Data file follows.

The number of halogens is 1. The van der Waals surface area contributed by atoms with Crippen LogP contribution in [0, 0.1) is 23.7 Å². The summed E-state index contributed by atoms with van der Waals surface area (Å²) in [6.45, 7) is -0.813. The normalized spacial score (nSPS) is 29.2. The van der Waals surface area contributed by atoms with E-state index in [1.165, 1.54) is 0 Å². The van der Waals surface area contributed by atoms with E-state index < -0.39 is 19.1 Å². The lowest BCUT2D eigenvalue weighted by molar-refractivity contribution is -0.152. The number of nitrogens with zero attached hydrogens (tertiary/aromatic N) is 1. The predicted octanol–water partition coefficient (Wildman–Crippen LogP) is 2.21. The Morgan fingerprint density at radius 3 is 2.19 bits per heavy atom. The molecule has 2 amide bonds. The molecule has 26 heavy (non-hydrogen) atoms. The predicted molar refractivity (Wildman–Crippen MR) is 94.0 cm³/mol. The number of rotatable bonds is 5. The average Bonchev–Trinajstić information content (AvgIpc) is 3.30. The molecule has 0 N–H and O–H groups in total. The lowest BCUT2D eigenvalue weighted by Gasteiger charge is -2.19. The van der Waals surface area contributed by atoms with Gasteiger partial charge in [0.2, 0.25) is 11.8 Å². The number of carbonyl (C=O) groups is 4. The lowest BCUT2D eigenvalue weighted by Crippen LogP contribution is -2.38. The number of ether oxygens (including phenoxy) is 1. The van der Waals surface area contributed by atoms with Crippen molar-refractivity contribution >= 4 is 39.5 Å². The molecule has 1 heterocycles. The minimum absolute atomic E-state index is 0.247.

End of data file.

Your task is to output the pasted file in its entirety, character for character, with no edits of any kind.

The number of halogens is 1. The van der Waals surface area contributed by atoms with Crippen LogP contribution in [0, 0.1) is 23.7 Å². The summed E-state index contributed by atoms with van der Waals surface area (Å²) in [6.45, 7) is -0.813. The normalized spacial score (nSPS) is 29.2. The van der Waals surface area contributed by atoms with E-state index in [1.165, 1.54) is 0 Å². The van der Waals surface area contributed by atoms with E-state index < -0.39 is 19.1 Å². The lowest BCUT2D eigenvalue weighted by molar-refractivity contribution is -0.152. The number of nitrogens with zero attached hydrogens (tertiary/aromatic N) is 1. The predicted octanol–water partition coefficient (Wildman–Crippen LogP) is 2.21. The Morgan fingerprint density at radius 3 is 2.19 bits per heavy atom. The molecule has 2 amide bonds. The molecule has 26 heavy (non-hydrogen) atoms. The predicted molar refractivity (Wildman–Crippen MR) is 94.0 cm³/mol. The number of rotatable bonds is 5. The average Bonchev–Trinajstić information content (AvgIpc) is 3.30. The molecule has 0 N–H and O–H groups in total. The lowest BCUT2D eigenvalue weighted by Gasteiger charge is -2.19. The van der Waals surface area contributed by atoms with Gasteiger partial charge in [0.2, 0.25) is 11.8 Å². The number of carbonyl (C=O) groups is 4. The lowest BCUT2D eigenvalue weighted by Crippen LogP contribution is -2.38. The number of ether oxygens (including phenoxy) is 1. The van der Waals surface area contributed by atoms with Crippen molar-refractivity contribution >= 4 is 39.5 Å². The molecule has 1 heterocycles. The minimum absolute atomic E-state index is 0.247.